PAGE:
With Trusted Contacts installed, users can assign any of their contacts as “trusted,” meaning those individuals can see their activity status (e.g. “Active Recently“) as well as request a specific location.
The activity status allows friends and family to passively see that you are safe and well, while the latter option is more about getting specifics on exactly where you are — this could be useful for knowing when to start cooking, or it could be used to allay fears or seek help when you’re unable to answer your phone.
It’s worth noting here that users can deny a request to share their location, but if they don’t respond it will be automatically shared at a pre-determined time after the request is made. Previously, this was set to a default of five minutes, but users can now stipulate in advance whether to share it immediately upon request or wait up to an hour. This update has been introduced to the Android app, too.
Trusted Contacts also works offline, so that other people can see your last-known location (i.e. when you lost your connection).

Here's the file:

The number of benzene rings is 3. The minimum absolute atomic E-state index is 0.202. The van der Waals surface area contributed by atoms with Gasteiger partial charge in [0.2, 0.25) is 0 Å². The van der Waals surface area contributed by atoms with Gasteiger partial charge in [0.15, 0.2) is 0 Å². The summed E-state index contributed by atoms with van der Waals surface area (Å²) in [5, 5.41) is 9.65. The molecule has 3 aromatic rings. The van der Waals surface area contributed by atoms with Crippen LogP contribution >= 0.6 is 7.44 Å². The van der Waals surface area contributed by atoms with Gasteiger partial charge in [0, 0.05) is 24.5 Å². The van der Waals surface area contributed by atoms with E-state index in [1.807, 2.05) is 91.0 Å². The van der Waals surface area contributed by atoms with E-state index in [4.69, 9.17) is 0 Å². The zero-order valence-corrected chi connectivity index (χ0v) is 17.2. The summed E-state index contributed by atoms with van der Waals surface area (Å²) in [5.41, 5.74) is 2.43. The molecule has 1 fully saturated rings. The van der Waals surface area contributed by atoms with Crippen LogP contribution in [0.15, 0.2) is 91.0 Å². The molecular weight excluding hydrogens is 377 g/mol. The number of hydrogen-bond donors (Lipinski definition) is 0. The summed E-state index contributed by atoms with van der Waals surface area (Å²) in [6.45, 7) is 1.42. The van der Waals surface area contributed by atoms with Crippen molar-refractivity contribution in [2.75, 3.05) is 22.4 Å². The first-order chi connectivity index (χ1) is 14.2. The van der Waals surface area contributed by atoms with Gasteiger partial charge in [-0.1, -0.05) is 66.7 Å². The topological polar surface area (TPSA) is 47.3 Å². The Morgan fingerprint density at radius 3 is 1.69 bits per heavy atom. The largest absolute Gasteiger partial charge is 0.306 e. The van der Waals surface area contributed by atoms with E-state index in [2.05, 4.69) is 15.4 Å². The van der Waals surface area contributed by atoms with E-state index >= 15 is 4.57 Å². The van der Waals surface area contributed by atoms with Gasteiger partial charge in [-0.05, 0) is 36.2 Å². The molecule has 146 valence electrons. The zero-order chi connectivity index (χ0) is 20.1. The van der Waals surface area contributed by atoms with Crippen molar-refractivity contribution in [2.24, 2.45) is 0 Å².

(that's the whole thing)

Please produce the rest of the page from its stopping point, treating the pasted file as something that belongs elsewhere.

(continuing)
In addition to adding trusted contacts by email address, you can now do so by phone number too — your chosen trusted contacts will receive an SMS with an invite to connect, and you will see their name and profile picture in the Trusted Contacts app if they accept.
For the Trusted Contacts app to work, you will need to sign in with your Google credentials and activate your location history, a feature that allows Google to create a map of everywhere you go. If you don’t want this, then you are best using other location-sharing services, such as Glympse, which has offered something similar for a number of years, while France’s Zenly has been gaining traction in Europe for its location-sharing app.